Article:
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Changes to the Good Faith Estimate Help Home Buyers Anticipate Closing Costs

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By : Andy Asbury    99 or more times read
When home buyers are looking to buy that perfect home that they’ve chosen for their family, they usually need to speak to a lender about arranging for a mortgage. As of January 1st of this year, however, the government has changed the rules on what kind of information that home buyers are getting when they’re given their Good Faith Estimates (or GFE).

The Good Faith Estimates must be given to the homebuyer within three days after a loan application is made and incorporates an estimate of loan fees, title charges, reserves, and other charges so that the home buyer can shop around and make an informed choice. At least, that’s what the GFE is supposed to do, in theory.

In actuality, the previous system of GFEs had no way to hold lenders accountable for how accurate their “estimates” turned out to be. It seems that some less-than-scrupulous lenders weren’t aware of the mathematical concept of estimation and instead used the GFEs to low-ball other lenders to attract more customers. Unfortunately, due to the fact that these “estimations” weren’t rough calculations of what the actual closing costs would be but instead deliberate misrepresentations of the actual costs, many home buyers were left with hundreds or thousands extra in closing costs. Lenders have—until now—not been held accountable for the accuracy of their GFEs.

Starting on January 1st of this year however, lenders are now required to use a standardized form designed by the Department of Housing and Urban Development which requires them to provide accurate estimates of costs. The lender-related fees must be completely accurate from GFE to closing; while the other fees that the lender has no control of must be within an additional 10% of the estimated costs or the lender has to absorb the difference. The idea is that lenders have to be upfront about their fees and must accurately disclose the other closing costs.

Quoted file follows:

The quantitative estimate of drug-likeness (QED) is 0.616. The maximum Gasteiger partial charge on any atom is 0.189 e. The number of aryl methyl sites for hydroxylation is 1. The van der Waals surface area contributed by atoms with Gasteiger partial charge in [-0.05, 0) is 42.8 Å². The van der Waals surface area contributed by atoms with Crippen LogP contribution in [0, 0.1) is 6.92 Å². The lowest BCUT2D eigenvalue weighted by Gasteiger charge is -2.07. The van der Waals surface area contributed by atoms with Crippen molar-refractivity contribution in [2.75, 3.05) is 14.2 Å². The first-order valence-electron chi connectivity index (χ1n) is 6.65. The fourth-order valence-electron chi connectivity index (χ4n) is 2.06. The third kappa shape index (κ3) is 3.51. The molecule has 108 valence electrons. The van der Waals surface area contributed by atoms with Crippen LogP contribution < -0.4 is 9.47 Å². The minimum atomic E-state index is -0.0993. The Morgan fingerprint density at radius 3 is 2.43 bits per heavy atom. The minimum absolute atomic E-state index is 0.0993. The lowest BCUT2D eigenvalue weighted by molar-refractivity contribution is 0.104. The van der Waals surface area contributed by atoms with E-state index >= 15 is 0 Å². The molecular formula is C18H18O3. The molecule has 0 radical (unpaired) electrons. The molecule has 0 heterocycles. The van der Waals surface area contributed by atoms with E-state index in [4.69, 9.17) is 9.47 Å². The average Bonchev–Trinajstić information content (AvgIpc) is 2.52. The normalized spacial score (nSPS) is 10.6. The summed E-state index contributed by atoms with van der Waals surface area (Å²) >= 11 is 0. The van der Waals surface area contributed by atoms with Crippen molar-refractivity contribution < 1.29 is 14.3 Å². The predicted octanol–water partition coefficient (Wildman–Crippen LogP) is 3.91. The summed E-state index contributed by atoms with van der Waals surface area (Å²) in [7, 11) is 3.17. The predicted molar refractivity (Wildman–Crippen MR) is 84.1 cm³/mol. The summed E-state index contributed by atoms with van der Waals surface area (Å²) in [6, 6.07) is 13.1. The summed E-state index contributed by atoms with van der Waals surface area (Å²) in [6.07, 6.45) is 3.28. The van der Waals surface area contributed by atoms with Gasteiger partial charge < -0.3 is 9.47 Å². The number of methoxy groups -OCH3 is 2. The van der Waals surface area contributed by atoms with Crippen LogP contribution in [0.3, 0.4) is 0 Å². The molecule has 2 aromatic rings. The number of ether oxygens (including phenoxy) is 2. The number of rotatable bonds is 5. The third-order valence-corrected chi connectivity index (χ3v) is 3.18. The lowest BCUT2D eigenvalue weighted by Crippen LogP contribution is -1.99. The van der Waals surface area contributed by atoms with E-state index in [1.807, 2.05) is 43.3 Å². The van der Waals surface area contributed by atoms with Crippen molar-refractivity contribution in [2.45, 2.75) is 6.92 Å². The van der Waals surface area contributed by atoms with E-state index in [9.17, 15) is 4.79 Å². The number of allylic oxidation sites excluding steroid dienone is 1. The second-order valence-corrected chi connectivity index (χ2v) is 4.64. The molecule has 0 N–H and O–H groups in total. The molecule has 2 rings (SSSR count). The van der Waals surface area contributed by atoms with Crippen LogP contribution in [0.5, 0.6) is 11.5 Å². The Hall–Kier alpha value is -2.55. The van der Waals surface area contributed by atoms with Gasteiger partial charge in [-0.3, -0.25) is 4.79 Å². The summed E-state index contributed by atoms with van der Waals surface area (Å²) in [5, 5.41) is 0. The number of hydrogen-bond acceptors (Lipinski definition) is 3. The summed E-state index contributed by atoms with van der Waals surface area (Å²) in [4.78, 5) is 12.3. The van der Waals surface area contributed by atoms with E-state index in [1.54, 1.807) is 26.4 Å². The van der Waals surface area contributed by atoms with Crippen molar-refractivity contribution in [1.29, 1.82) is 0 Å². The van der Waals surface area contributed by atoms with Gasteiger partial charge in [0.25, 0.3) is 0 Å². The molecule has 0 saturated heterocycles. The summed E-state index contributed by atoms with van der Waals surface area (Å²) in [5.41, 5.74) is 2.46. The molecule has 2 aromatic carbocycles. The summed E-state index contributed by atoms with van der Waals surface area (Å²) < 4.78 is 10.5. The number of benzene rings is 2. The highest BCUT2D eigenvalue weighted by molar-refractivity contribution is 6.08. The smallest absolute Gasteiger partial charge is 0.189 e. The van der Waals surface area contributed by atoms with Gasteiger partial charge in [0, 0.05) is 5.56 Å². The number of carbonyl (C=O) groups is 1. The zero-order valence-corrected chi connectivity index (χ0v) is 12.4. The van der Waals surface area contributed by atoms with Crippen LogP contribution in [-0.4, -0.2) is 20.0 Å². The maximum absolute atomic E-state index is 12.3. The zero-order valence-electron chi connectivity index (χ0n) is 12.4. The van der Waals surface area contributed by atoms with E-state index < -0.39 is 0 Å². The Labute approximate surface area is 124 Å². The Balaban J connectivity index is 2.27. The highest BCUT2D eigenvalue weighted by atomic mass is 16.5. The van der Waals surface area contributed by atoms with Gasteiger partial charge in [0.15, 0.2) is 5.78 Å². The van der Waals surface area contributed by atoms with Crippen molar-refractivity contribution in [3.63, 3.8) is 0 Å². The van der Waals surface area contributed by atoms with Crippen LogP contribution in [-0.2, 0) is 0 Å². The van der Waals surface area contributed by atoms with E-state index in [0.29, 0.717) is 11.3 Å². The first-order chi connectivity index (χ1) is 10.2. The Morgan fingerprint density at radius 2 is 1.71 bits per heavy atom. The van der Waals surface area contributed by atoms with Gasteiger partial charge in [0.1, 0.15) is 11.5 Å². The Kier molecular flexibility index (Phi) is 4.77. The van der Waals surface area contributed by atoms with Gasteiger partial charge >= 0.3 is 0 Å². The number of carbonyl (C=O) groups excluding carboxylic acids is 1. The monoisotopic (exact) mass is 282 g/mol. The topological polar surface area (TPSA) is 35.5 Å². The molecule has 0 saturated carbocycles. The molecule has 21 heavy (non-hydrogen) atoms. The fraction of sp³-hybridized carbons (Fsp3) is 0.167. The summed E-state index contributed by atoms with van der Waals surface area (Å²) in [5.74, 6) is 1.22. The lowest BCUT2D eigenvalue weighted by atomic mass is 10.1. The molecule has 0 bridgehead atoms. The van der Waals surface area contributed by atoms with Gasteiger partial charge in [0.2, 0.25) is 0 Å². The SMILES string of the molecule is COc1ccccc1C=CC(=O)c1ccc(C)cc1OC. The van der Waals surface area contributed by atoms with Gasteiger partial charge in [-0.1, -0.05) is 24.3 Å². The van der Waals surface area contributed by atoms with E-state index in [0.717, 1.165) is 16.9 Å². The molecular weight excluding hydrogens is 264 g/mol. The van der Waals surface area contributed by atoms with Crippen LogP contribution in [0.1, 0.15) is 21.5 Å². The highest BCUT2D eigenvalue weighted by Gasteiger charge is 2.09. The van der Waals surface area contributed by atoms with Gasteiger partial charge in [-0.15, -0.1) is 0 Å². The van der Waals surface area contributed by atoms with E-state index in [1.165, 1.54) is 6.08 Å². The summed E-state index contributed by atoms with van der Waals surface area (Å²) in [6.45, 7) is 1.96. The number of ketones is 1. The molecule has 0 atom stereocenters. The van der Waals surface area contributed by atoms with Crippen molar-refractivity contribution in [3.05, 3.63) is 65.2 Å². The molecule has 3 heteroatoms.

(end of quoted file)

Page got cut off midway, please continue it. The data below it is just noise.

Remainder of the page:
While this all sounds like very good news, some lenders are less than impressed with the new system and claim that because only a few unscrupulous lenders were low-balling clients into buying their services with inaccurate estimates, many other lenders are being unfairly penalized. They claim that the new standardized forms take much longer to fill out and that additional cost will have to be incorporated into clients’ billing. Lenders also say that the new forms might make it easier for home buyers to compare prices from one lender to the next but don’t in themselves offer the customer any additional transparency about the costs. These new regulations may also put too much onus on the lender whereas some of the costs of closing hinge on other aspects that they have far less control over.

This is likely an issue that is going to take some ironing out on more than one front as the industry and the government try to make the home buying process easier for buyers. Neither the home buyers nor the economy is well-served by a dysfunctional system of lending after all.

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